Specialists in public opinion have exhaustively documented the average voter's shocking ignorance about the main issues of the day, the names of their local candidates for office, or the policies the candidates support.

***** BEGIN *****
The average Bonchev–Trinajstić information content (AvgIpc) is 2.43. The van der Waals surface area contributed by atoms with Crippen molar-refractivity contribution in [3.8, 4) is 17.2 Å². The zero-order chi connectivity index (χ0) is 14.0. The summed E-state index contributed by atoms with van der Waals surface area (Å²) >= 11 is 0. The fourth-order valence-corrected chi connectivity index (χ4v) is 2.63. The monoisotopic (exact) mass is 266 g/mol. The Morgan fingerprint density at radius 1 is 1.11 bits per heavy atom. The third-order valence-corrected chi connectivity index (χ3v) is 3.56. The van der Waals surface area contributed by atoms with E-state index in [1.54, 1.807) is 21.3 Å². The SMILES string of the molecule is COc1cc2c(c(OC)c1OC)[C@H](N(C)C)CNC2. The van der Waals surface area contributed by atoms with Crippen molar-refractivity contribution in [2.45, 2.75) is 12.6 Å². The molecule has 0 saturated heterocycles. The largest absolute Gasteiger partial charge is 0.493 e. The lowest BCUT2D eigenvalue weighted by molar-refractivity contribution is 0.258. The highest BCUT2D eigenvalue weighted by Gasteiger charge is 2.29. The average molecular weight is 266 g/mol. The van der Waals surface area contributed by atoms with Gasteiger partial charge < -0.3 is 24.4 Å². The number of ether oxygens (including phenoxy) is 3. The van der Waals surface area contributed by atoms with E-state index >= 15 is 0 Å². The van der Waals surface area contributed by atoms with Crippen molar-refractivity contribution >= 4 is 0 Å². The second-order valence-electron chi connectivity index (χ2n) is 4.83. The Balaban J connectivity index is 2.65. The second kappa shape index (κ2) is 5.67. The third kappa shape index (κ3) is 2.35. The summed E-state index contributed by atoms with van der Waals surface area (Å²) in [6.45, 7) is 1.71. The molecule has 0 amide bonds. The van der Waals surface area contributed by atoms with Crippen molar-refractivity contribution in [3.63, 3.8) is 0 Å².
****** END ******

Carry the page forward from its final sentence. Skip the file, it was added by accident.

The flakiest voters -- the ones least motivated to show up at the polls year in and year out -- also tend to be most poorly informed. So when turnout drops, it tends to leave the pool of remaining voters with an improved average level of political knowledge and policy know-how. If well-informed voters have a better picture of the candidate or party most likely to promote the general welfare, then especially high turnout can actually tilt an election away from the better choice, leaving everyone a bit worse off. And that's not very civic-minded.